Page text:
How to Make a Knotted Bead Necklace

Knotted Bead Necklace

The Spruce / Caylin Harris

Gather Your Supplies

Supplies needed for making a beaded necklace. Includes beads, needles, bead cord, and clasps.
The Spruce / Caylin Harris

Consider this the grown-up version of your childhood beaded necklaces. You might be asking why you can't just string your beads together. It's easier and faster, right? There are some occasions where using this technique yields better results than if you just strung your beads together. In this case, the knots between help keep beads from rubbing together. This is ideal when the beads you're using are delicate or expensive. And if the necklace ever breaks, the whole strand of beads won't come spilling off the strand. It's also helpful during the process of actually making the necklace, too.

Here's what you'll need to try this on your own:

  • Beads
  • Bead cord
  • A needle
  • Bead clamps/clasps
  • Tweezers

Choose Your Cord

Four small cardboard cards wrapped with silk bead cord.
The Spruce / Caylin Harris

Depending on what types of beads you're using, you have to choose the correct cord. It's not super complicated, we promise! There are two types of bead cord you can use: silk or nylon. Nylon might easier if you're a beginner as it's less prone to tangling and knots. Then from there, you should choose how thick you want your cord to be. This should be based on how large your bead holes are. It sounds self-explanatory, but it's a fine balance between using something too thin or too thick. If you're not quite sure, a variety pack of thicknesses might be best.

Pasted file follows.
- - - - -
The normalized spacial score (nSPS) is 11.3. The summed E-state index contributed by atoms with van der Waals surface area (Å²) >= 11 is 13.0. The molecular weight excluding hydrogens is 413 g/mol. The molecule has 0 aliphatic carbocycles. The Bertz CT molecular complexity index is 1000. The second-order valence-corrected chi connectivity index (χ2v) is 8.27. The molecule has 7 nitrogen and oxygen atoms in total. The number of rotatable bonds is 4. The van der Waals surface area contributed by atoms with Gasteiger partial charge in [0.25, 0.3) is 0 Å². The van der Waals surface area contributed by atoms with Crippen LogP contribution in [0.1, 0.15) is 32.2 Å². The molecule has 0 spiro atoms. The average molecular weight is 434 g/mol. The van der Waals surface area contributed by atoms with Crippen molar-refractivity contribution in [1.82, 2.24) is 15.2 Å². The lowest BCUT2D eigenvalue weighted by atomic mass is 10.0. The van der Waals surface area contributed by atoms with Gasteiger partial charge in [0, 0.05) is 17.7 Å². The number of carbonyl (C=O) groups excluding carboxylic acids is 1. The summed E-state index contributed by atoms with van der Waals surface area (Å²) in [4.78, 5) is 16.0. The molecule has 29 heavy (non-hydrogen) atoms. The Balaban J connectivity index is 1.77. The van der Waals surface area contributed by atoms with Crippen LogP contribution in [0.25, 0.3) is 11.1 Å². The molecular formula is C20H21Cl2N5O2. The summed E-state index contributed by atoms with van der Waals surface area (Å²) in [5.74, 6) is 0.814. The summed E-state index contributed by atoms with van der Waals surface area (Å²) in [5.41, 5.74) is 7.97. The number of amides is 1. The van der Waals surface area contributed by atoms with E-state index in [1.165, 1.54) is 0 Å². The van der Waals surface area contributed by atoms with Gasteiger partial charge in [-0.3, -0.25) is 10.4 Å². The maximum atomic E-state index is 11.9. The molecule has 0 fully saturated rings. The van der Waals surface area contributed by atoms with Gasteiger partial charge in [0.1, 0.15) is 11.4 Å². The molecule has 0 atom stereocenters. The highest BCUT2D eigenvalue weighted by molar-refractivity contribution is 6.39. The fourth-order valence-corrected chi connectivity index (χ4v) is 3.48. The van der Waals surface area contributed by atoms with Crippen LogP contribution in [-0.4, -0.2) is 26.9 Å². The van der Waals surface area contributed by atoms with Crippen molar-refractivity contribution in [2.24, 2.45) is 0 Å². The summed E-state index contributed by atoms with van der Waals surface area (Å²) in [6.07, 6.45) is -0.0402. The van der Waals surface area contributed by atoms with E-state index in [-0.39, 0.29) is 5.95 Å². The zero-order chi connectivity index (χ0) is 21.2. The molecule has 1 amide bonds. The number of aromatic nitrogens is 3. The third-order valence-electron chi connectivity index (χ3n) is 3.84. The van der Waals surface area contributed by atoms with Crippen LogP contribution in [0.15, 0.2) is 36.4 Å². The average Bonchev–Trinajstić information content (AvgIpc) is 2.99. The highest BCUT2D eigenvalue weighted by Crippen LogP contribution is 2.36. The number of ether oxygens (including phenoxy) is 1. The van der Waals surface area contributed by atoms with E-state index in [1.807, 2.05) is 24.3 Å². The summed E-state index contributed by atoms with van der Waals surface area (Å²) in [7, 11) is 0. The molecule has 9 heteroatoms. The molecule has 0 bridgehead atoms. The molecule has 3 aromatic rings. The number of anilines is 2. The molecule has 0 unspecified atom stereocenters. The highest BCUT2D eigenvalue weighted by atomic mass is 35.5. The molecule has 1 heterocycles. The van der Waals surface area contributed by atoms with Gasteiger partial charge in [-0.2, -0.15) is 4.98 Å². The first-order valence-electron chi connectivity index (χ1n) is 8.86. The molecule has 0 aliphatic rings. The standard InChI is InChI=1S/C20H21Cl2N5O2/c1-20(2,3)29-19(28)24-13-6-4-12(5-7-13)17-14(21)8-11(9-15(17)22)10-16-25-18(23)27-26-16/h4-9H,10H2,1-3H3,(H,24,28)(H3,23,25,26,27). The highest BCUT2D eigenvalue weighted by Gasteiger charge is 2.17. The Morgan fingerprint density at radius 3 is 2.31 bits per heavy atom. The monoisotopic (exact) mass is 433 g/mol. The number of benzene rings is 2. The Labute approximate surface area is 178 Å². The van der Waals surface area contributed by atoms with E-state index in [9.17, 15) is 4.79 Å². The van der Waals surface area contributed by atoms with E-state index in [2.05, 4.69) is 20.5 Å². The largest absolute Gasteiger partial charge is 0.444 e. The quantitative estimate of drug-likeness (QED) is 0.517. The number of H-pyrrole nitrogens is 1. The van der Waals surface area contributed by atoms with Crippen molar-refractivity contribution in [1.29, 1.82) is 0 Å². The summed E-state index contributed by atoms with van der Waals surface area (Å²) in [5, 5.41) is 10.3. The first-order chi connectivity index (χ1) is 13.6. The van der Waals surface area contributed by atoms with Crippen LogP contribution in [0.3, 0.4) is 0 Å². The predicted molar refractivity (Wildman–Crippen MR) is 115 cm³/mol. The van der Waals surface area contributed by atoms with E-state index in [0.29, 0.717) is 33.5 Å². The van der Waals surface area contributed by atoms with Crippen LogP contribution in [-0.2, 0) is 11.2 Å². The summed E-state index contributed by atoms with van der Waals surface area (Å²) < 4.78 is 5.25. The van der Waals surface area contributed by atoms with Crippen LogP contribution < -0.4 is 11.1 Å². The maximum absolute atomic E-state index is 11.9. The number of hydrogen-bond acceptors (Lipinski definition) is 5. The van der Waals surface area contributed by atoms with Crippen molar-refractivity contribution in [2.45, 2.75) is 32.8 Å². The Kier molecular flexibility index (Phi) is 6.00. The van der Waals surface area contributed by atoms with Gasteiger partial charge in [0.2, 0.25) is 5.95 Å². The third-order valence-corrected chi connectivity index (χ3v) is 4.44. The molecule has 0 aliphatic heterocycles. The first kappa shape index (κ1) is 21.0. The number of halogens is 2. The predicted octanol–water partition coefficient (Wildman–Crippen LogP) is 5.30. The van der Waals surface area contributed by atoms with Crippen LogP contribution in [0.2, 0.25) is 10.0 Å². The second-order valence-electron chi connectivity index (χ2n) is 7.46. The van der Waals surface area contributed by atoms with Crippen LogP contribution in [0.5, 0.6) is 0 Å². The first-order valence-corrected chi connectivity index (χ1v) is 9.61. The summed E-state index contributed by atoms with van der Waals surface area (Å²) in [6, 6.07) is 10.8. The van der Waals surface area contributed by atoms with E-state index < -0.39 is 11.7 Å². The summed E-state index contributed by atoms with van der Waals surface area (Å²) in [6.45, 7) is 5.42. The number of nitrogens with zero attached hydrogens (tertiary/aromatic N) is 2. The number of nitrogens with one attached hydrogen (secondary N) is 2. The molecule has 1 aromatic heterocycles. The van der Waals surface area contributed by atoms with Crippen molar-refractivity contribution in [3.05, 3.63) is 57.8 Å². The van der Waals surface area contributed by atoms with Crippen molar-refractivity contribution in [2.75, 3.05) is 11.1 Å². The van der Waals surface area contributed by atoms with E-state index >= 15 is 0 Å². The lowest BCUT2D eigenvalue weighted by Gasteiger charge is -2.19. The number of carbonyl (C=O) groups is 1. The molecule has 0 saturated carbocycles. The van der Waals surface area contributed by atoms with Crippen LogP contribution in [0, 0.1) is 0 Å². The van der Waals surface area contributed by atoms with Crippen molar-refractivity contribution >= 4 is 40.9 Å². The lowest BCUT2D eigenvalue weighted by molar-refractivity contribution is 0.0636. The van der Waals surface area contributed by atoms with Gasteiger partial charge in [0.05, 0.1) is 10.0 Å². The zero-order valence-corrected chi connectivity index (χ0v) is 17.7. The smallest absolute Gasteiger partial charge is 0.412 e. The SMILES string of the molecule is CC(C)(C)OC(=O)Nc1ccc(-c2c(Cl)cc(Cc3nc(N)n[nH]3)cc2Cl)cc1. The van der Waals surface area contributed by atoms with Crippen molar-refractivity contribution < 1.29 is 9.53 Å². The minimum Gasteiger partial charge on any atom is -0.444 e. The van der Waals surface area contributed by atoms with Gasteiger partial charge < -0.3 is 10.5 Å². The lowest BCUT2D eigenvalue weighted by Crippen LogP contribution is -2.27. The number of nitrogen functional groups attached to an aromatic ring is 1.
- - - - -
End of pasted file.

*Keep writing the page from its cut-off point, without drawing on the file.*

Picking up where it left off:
Keep color in mind as well: if your beads are dark go with a darker string so it blends in more seamlessly. The same rule applies to light beads; they look better with white cord. Or if you want, you can throw the whole matchy-matchy thing right out the window and opt for contrasting colors.

Start Your Necklace

Stringing beads onto the thread
The Spruce / Caylin Harris

Cut a long length of string and thread your needle carefully. Choosing the right needle is really important—you want it to be thin enough where the needle will fit through the hole in the beads and have the eye be large enough for the cording to fit through. Add an end to the necklace like you normally would using a clasp and a clamp shell. Add your first bead to the necklace.

The Tweezer Trick

Using tweezers to pull the knot taut to the bead
The Spruce / Caylin Harris

Now comes the more difficult part: making the knot in the string between beads. It's tricky because you need to get the knot as close to the bead as you possibly can. It takes a second to get the hang of it, but once you do it's easy if you use this trick. Using your needle, create a simple knot, but before you pull the string tight you're going to take your tweezers and grab the thread at the top of the bead very tightly and then pull the knot taut. It will start to close in on the tweezer, but using your fingernail you'll want to push the knot as close to the bead as you can and voilà!

Finish It Up

Finished bead necklace
The Spruce / Caylin Harris

Now you just need to repeat that process until you're happy with the length of the necklace. It's a long process, but it can be very meditative once you get into the right rhythm. When you're done, finish the necklace as you normally would but not knotting the end of the last bead. And you're done! You have a strand that looks like it was professionally done.